About 1.8kg white sugar

Line a small bowl with a double thickness of muslin.


Give the fruit a good scrub before you start – it’s surprising just how dirty it can be, and sometimes, depending on where you buy it, the skins may be waxed. Quarter the oranges and slice them as finely as you can. As you come to the pips, scrape them away and put them into the muslin-lined bowl. Put the orange slices into a very large ceramic or stainless steel bowl. Repeat this with the mandarins and lemons.


Pour the cool water over the sliced fruit. As I mentioned above, if you are fortunate enough to have heaps of oranges and mandarins, squeeze some and use the resulting juice to replace part of the water that you need – it makes for a much more intensely flavoured marmalade. If you do this, add any pips to the others in the bowl as it’s a case of ‘the more the merrier’ to help set the marmalade.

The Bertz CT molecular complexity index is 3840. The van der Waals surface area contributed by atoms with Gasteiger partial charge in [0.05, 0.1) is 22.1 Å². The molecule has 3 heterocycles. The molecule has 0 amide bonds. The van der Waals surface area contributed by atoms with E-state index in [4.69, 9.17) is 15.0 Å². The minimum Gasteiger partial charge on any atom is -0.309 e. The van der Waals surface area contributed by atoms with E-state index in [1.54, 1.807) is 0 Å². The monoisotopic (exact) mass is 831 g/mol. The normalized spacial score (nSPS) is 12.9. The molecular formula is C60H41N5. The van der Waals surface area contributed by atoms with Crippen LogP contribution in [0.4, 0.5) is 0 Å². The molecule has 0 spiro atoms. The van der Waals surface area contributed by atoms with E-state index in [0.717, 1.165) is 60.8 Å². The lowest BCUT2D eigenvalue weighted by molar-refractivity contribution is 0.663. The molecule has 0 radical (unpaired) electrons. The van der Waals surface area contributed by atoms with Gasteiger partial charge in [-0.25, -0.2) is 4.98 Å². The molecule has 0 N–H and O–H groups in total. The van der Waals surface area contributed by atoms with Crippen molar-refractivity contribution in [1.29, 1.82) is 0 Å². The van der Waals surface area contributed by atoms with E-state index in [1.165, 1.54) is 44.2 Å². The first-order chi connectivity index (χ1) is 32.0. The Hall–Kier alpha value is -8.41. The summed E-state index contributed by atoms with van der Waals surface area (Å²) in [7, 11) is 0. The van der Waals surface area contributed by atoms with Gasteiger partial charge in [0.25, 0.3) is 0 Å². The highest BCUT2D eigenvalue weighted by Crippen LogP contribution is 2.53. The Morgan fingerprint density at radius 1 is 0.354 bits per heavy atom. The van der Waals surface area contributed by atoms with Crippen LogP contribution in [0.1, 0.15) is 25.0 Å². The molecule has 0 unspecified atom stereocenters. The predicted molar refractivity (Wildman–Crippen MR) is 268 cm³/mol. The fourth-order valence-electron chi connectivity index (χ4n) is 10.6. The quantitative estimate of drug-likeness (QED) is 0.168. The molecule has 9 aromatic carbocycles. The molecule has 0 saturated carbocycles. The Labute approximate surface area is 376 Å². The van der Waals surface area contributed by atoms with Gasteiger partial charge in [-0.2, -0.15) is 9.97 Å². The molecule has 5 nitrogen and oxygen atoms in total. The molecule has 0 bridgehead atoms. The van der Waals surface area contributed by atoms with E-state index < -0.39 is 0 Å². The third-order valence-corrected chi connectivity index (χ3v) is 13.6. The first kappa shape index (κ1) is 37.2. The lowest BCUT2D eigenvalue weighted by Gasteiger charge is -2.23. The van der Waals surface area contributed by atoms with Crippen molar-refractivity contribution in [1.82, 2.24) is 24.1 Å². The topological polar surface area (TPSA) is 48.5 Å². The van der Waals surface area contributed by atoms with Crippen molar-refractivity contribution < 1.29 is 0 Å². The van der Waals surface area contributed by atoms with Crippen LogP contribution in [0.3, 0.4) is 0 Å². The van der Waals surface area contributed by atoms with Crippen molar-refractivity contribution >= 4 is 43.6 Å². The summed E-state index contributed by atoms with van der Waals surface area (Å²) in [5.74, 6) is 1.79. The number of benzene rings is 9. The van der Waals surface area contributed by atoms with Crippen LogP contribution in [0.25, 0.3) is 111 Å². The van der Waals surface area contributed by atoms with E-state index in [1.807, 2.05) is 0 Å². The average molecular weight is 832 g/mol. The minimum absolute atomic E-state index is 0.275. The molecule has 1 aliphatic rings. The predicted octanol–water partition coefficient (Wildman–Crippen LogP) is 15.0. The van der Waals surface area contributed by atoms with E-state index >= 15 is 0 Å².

Bundle up the pips in the muslin to form a little swag, then tie it tightly with a double thickness of cooking twine to prevent the pips escaping. Nestle it into the bowl of fruit and water, making sure it sits under the surface. Now cover the bowl tightly and leave it overnight in a cool spot.


The next day, pour the fruit and liquid (including the bag of pips) into a very large, wide saucepan – if you are lucky enough to have one, a preserving pan is ideal. Bring the mixture to the boil over high heat, then reduce the temperature to very low and leave it to simmer, uncovered, for 1/1/2 to 2 hours until the skins are tender.